We were talking about this key Motown idea, which is that happy songs go best over a sad melody. It doesn’t have to be the melody, it can be the music sounding sad; "Tears Of A Clown" by Smokey Robinson is a good example. There's something very resonant in that combination. 

"Houdini," "Training Season" and "Illusion" are all in minor keys, aren’t they? It makes for such melodically rich stuff that’s different from your average four chord pop progression.

Yup. It’s not as simple as happy song, happy chords. It adds richness to the emotional landscape of the song, and that was a key element in that. 

It was a room full of people who are excited by hearing new melodies and approaches and structures. That’s why you don’t really hear the same melodic patterns that music’s fallen into these days on the album. I find that particularly inspiring. 

You’ve written with stars like Charli XCX and Rina Sawayama before, but this is your first extended project with a pop star. You first made pop music to engage people as a virtually unknown musician, but now that attention is guaranteed. Did that change the way you think about pop?

Not at all. My approach to this stuff, especially these days, is that I can just do my thing. I'm very honored to work with the people I've been working with. Very early on in my career when I was trying to make pop music in that way, it would always go horribly wrong. Whereas now I just try to make good music. 

Some people can just make a pop song and I can't do that. I'm like, "Let's make a good song." I personally believe that there is good pop music and more algorithmic pop music, pop music which is more guaranteed to work and is less interesting. I just really like good pop music, and that, for me, always seems to start from my research with people just trying to make the best music. 

How did you make this record more personal to Dua in terms of influences and not just lyrically?

It all stems from her at the center of it; so much stuff happens to her. It’s insane, the amount she’d have to say before every session — [like] "These tracks are actually making points." 

Then it would be a case of finding an instrumental with a certain emotion, and out of natural conversation, there’d be a sense of connection [from] a phrase someone would hit on. [But] it would always stem from her as the center of the whole thing. It was just a very organic way of writing and we were very privileged with the rich life Dua leads to draw from.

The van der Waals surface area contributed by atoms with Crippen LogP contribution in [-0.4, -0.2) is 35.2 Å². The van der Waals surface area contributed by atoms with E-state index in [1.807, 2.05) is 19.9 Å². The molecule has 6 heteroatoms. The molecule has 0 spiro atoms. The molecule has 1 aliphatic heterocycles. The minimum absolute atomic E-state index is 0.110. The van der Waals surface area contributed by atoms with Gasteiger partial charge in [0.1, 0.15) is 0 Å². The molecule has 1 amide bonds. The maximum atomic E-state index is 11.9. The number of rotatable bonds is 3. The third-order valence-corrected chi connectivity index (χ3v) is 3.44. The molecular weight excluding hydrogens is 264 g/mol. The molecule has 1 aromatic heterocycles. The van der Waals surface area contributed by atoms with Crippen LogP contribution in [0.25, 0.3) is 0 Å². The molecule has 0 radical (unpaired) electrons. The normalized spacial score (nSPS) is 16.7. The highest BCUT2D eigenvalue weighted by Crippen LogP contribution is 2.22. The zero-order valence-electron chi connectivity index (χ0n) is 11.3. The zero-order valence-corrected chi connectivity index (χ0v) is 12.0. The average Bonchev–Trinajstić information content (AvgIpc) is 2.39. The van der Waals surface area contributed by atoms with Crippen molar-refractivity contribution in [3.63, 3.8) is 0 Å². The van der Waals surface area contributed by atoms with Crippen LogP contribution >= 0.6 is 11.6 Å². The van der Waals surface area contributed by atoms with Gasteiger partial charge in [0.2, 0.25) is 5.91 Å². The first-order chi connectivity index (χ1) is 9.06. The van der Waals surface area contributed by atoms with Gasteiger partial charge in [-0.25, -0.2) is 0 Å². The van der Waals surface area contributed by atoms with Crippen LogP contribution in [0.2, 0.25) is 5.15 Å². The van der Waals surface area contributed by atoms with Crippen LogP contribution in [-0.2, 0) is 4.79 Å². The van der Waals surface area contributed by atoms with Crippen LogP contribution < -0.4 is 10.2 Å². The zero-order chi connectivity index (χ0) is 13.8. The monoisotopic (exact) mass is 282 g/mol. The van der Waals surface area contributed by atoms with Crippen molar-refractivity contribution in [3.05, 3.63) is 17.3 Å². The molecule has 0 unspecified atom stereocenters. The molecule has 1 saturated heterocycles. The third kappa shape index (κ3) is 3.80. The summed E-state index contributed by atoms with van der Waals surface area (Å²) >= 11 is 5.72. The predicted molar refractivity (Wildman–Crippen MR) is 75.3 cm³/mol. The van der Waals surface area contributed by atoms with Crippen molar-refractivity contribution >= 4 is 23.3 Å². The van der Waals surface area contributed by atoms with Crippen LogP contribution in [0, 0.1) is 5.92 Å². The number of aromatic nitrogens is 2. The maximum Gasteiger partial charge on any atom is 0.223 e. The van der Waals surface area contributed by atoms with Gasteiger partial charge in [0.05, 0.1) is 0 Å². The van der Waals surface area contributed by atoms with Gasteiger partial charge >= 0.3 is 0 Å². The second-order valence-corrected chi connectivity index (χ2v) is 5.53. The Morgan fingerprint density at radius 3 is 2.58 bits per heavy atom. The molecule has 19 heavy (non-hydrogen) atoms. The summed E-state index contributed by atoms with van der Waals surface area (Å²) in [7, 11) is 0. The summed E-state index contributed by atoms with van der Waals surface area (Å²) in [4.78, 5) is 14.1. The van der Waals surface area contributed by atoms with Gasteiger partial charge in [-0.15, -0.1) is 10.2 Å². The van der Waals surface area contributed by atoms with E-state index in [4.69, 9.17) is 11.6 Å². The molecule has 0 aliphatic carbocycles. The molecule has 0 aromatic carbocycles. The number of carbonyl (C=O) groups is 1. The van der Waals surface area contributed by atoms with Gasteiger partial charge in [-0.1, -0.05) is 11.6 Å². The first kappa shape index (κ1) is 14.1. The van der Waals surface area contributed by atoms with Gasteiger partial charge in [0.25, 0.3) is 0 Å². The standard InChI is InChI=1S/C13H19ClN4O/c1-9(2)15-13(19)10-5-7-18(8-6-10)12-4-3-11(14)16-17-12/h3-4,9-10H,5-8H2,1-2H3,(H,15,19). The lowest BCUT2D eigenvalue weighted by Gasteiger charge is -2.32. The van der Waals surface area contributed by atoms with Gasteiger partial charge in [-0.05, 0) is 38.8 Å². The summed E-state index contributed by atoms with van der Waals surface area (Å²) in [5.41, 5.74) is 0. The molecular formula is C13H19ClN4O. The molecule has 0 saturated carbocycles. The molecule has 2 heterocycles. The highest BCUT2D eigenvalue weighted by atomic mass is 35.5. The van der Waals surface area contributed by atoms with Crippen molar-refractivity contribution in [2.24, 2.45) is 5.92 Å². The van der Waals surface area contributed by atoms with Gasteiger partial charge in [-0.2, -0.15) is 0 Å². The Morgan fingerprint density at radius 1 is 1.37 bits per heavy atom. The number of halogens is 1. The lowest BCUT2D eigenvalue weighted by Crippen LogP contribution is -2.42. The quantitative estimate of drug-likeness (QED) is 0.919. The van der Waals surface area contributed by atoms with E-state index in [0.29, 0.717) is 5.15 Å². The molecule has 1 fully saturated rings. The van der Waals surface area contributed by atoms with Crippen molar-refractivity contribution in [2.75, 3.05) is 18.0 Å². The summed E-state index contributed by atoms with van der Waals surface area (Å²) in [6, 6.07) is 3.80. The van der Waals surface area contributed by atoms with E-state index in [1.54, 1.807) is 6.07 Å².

This record was a tight songwriting team — where did you fit into it?

I was contributing to all of the tracks in all factors: lyric ideas most rarely, but also melodic ideas, songwriting ideas, mainly from a production standpoint.  

I would be in the corner on my computer, and I would constantly be in conversation with everybody. We might have Kevin on a guitar, and then I’d be making some electronic arpeggios to go with that. I’d be constantly AirDropping stuff to Cam Gower, the greatest vocal engineer in the world, and he would be stacking what we had in ProTools. Sometimes I would take Cam’s session and put it into my computer — like with ‘Illusion’, because there’s stuff that goes on that affects the whole track in a way that I needed to do to get that dancey feel. 

It's quite a global, almost old-fashioned producer role I was taking. I think that was a valuable thing for Dua in certain cases, because I would know about every song on the album. If we were writing with new writers, I'd be like, ‘we already said this idea in that song.’ I would have an eye on the whole thing and be a soundboard for the overall project. 

Let’s start with the opening track, "End Of An Era" is unexpectedly calming and gentle. What prompted you guys to make this the opener?

I just love the idea of starting an album with the track called "End Of An Era"; it is quite an alarming thing to see. I love the tone of the track, the joy of it, but also the fairy-godmother-style commentary going over it as well. 

It's about that heart-eyes emoji feeling of knowing you're irrationally in love in the moment where you rethink everything about your life. I just thought the emotion fit really well. The album has a story to it, and it's a great opener for that story.